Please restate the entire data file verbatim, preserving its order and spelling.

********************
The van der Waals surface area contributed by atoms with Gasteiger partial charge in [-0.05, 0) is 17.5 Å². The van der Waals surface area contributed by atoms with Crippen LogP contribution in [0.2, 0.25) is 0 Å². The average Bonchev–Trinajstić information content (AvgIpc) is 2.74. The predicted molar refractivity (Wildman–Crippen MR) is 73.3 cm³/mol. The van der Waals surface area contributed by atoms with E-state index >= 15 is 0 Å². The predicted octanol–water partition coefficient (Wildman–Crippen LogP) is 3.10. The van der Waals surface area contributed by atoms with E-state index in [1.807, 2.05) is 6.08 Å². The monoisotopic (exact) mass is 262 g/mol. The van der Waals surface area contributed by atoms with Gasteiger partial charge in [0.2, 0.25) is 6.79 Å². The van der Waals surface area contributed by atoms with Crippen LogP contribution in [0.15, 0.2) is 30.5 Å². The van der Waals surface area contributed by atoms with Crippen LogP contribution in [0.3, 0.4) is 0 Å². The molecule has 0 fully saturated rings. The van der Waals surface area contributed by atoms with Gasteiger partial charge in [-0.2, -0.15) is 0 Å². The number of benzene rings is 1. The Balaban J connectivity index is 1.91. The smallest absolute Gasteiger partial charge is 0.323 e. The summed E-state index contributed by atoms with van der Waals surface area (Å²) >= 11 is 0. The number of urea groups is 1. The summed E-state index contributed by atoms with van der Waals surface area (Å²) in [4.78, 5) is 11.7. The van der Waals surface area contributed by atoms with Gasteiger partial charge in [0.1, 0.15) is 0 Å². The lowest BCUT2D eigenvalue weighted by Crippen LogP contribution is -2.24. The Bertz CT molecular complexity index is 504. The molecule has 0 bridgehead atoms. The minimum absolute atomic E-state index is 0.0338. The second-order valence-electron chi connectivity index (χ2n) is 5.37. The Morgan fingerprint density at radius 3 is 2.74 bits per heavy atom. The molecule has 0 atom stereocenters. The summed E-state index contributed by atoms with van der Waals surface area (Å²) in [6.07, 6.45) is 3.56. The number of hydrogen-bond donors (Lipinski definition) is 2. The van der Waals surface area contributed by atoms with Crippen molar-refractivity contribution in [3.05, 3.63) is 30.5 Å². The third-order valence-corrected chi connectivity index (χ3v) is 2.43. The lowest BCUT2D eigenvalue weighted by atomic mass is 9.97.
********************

The van der Waals surface area contributed by atoms with Gasteiger partial charge in [-0.05, 0) is 17.5 Å². The van der Waals surface area contributed by atoms with Crippen LogP contribution in [0.2, 0.25) is 0 Å². The average Bonchev–Trinajstić information content (AvgIpc) is 2.74. The predicted molar refractivity (Wildman–Crippen MR) is 73.3 cm³/mol. The van der Waals surface area contributed by atoms with E-state index >= 15 is 0 Å². The predicted octanol–water partition coefficient (Wildman–Crippen LogP) is 3.10. The van der Waals surface area contributed by atoms with E-state index in [1.807, 2.05) is 6.08 Å². The monoisotopic (exact) mass is 262 g/mol. The van der Waals surface area contributed by atoms with Gasteiger partial charge in [0.2, 0.25) is 6.79 Å². The van der Waals surface area contributed by atoms with Crippen LogP contribution in [0.15, 0.2) is 30.5 Å². The van der Waals surface area contributed by atoms with Crippen LogP contribution in [0.3, 0.4) is 0 Å². The molecule has 0 fully saturated rings. The van der Waals surface area contributed by atoms with Gasteiger partial charge in [-0.2, -0.15) is 0 Å². The number of benzene rings is 1. The Balaban J connectivity index is 1.91. The smallest absolute Gasteiger partial charge is 0.323 e. The summed E-state index contributed by atoms with van der Waals surface area (Å²) >= 11 is 0. The number of urea groups is 1. The summed E-state index contributed by atoms with van der Waals surface area (Å²) in [4.78, 5) is 11.7. The van der Waals surface area contributed by atoms with Gasteiger partial charge in [0.1, 0.15) is 0 Å². The lowest BCUT2D eigenvalue weighted by Crippen LogP contribution is -2.24. The Bertz CT molecular complexity index is 504. The molecule has 0 bridgehead atoms. The minimum absolute atomic E-state index is 0.0338. The second-order valence-electron chi connectivity index (χ2n) is 5.37. The Morgan fingerprint density at radius 3 is 2.74 bits per heavy atom. The molecule has 0 atom stereocenters. The summed E-state index contributed by atoms with van der Waals surface area (Å²) in [6.07, 6.45) is 3.56. The number of hydrogen-bond donors (Lipinski definition) is 2. The van der Waals surface area contributed by atoms with Crippen molar-refractivity contribution in [3.05, 3.63) is 30.5 Å². The third-order valence-corrected chi connectivity index (χ3v) is 2.43. The lowest BCUT2D eigenvalue weighted by atomic mass is 9.97.